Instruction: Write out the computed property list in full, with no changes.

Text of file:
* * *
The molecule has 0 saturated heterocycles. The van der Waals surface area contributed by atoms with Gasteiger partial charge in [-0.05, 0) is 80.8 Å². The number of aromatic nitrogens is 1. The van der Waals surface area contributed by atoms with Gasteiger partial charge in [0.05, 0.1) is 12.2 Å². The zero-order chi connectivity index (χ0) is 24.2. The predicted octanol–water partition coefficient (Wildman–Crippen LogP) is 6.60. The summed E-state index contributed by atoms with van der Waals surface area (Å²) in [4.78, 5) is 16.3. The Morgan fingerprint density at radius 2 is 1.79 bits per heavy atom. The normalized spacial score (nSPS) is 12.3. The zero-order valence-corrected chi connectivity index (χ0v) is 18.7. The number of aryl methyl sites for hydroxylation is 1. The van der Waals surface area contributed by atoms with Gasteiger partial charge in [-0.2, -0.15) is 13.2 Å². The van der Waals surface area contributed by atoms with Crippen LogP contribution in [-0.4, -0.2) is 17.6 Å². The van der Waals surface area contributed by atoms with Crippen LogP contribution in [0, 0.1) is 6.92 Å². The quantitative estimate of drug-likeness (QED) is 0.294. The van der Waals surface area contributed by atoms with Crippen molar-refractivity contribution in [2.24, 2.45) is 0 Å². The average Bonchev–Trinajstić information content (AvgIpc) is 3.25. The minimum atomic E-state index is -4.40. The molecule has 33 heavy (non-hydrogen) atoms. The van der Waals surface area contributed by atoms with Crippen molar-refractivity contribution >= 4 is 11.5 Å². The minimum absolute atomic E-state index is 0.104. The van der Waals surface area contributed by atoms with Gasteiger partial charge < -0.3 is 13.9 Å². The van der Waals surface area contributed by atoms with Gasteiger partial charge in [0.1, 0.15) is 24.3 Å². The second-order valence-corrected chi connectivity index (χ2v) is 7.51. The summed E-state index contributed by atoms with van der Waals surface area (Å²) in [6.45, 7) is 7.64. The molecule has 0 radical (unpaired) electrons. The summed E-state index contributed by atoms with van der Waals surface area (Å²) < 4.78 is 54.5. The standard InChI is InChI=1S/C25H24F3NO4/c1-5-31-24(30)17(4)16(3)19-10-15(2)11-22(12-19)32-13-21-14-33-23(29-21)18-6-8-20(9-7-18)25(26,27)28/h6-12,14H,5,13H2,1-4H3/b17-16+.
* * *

The molecule has 0 saturated heterocycles. The van der Waals surface area contributed by atoms with Gasteiger partial charge in [-0.05, 0) is 80.8 Å². The number of aromatic nitrogens is 1. The van der Waals surface area contributed by atoms with Gasteiger partial charge in [0.05, 0.1) is 12.2 Å². The zero-order chi connectivity index (χ0) is 24.2. The predicted octanol–water partition coefficient (Wildman–Crippen LogP) is 6.60. The summed E-state index contributed by atoms with van der Waals surface area (Å²) in [4.78, 5) is 16.3. The Morgan fingerprint density at radius 2 is 1.79 bits per heavy atom. The normalized spacial score (nSPS) is 12.3. The zero-order valence-corrected chi connectivity index (χ0v) is 18.7. The number of aryl methyl sites for hydroxylation is 1. The van der Waals surface area contributed by atoms with Gasteiger partial charge in [-0.2, -0.15) is 13.2 Å². The van der Waals surface area contributed by atoms with Crippen LogP contribution in [-0.4, -0.2) is 17.6 Å². The van der Waals surface area contributed by atoms with Crippen LogP contribution in [0, 0.1) is 6.92 Å². The quantitative estimate of drug-likeness (QED) is 0.294. The van der Waals surface area contributed by atoms with Crippen molar-refractivity contribution in [2.24, 2.45) is 0 Å². The average Bonchev–Trinajstić information content (AvgIpc) is 3.25. The minimum atomic E-state index is -4.40. The molecule has 33 heavy (non-hydrogen) atoms. The van der Waals surface area contributed by atoms with Crippen molar-refractivity contribution >= 4 is 11.5 Å². The minimum absolute atomic E-state index is 0.104. The van der Waals surface area contributed by atoms with Gasteiger partial charge < -0.3 is 13.9 Å². The van der Waals surface area contributed by atoms with Gasteiger partial charge in [0.1, 0.15) is 24.3 Å². The second-order valence-corrected chi connectivity index (χ2v) is 7.51. The summed E-state index contributed by atoms with van der Waals surface area (Å²) in [6.45, 7) is 7.64. The molecule has 0 radical (unpaired) electrons. The summed E-state index contributed by atoms with van der Waals surface area (Å²) < 4.78 is 54.5. The standard InChI is InChI=1S/C25H24F3NO4/c1-5-31-24(30)17(4)16(3)19-10-15(2)11-22(12-19)32-13-21-14-33-23(29-21)18-6-8-20(9-7-18)25(26,27)28/h6-12,14H,5,13H2,1-4H3/b17-16+.